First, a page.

British author Bernard Cornwell OBE, was born 23 February 1944. Famous for writing Exciting historical fiction, He is best known for his novels about Napoleonic Wars rifleman Richard Sharpe which were adapted into a series of Sharpe television films, starring Sean Bean. As a child, Cornwell loved the novels of C. S. Forester, chronicling the adventures of fictional British naval officer Horatio Hornblower during the Napoleonic Wars, and was surprised to find that there were no such novels following Lord Wellington’s campaign on land. Motivated by the need to support himself in the U.S. through writing, Cornwell decided to write such a series. He named his chief protagonist Richard Sharpe, a rifleman involved in most of the major battles of the Peninsular War. Cornwell took the name from rugby player Richard Sharp.He attended the University of London, and after graduating, worked as a teacher. He attempted to enlist in the British armed services at least three times, but was rejected on the grounds of myopia. He then joined the BBC’s Nationwide and was promoted to become head of current affairs at BBC Northern Ireland. He then joined Thames Television as editor of Thames News. He relocated to the United States in 1979 after marrying an American. Unable to get a green card, he started writing novels, as this did not require a work permit and later became a U.S. citizen.
Cornwell wanted to start the series with the Siege of Badajoz but decided instead to start with a couple of “warm-up” novels. These were Sharpe’s Eagle and Sharpe’s Gold, both published in 1981. Sharpe’s Eagle was picked up by a publisher, and Cornwell got a three-book deal. He went on to tell the story of Badajoz in his third Sharpe novel Sharpe’s Company published in 1982.Cornwell and wife Judy co-wrote a series of novels, published under the pseudonym “Susannah Kells”. These were A Crowning Mercy, published in 1983, Fallen Angels in 1984, and Coat of Arms (aka The Aristocrats) in 1986. (Cornwell’s strict Protestant upbringing informed the background of A Crowning Mercy, which took place during the English Civil War.) He also published Redcoat, an American Revolutionary War novel set in Philadelphia during its 1777 occupation by the British, in 1987.
After publishing eight books in his ongoing Sharpe series, Cornwell was approached by a production company interested in adapting them for television. The producers asked him to write a prequel to give them a starting point to the series. They also requested that the story feature a large role for Spanish characters to secure co-funding from Spain. The result was Sharpe’s Rifles, published in 1987 and a series of Sharpe television films starring Sean Bean. A series of contemporary thrillers with sailing as a background and common themes followed: Wildtrack published in 1988, Sea Lord (aka Killer’s Wake) in 1989, Crackdown in 1990, Stormchild in 1991, and a political thriller called Scoundrel in 1992.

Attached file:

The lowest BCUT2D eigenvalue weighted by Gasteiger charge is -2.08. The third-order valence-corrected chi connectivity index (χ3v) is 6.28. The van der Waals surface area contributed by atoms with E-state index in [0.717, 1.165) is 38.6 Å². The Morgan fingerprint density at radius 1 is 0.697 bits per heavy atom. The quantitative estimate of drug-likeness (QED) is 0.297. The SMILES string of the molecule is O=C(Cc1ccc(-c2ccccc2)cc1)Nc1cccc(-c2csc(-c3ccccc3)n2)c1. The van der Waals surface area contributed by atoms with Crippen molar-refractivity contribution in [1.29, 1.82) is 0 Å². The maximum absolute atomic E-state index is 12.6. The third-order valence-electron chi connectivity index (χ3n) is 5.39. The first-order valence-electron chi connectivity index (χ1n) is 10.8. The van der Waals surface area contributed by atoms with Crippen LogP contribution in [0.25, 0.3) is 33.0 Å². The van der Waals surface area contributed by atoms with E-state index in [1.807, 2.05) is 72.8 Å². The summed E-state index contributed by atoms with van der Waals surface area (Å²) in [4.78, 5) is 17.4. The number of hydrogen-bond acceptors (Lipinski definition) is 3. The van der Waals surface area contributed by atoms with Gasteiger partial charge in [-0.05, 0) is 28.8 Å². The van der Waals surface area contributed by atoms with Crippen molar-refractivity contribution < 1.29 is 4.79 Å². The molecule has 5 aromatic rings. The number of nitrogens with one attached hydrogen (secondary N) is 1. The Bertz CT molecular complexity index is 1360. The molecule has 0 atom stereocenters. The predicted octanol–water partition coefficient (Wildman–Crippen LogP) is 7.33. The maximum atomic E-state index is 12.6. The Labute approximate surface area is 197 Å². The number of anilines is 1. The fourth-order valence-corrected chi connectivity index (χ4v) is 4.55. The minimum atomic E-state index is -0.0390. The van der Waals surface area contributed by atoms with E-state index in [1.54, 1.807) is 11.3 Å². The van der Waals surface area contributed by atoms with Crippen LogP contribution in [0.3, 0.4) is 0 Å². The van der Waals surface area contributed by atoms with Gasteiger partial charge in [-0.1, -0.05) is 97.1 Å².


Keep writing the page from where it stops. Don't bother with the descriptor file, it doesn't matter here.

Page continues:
In June 2006, Cornwell was made an Officer of the Order of the British Empire in the Queen’s 80th Birthday Honours List. Azincourt was released in the UK in October 2008. The protagonist is an archer who participates in the Battle of Agincourt, a devastating defeat suffered by the French during the Hundred Years War. In 2009, he released The Burning Land, another of the six Saxon Stories centered on the protagonist Uhtred of Bebbanburg. The sixth installment of the series, Death Of Kings was released in September 2011. Another of Cornwell’s standalone novels, The Fort, was published in 2010. It tells of the Penobscot Expedition of 1779 during the American Revolutionary War, in which a small British force, sent to what is now Castine in the State of Maine, were assaulted by an army with a huge fleet sent by the State of Massachusetts. Cornwell also published The novel 1356 in 2012, which features protagonist Thomas of Hookton and his company of mercenary archers, who ravage the countryside of Gascony before joining the Black Prince’s army to fight at the Battle of Poitiers, and The Empty Throne in2014, which is book 8 in the Warrior Chronicles and sees Aethelred Lord of the Mercians dying without an heir, leaving rivals from Wessex and Mercia to contest the rule of Britain, amid the ever present threat of Viking attack.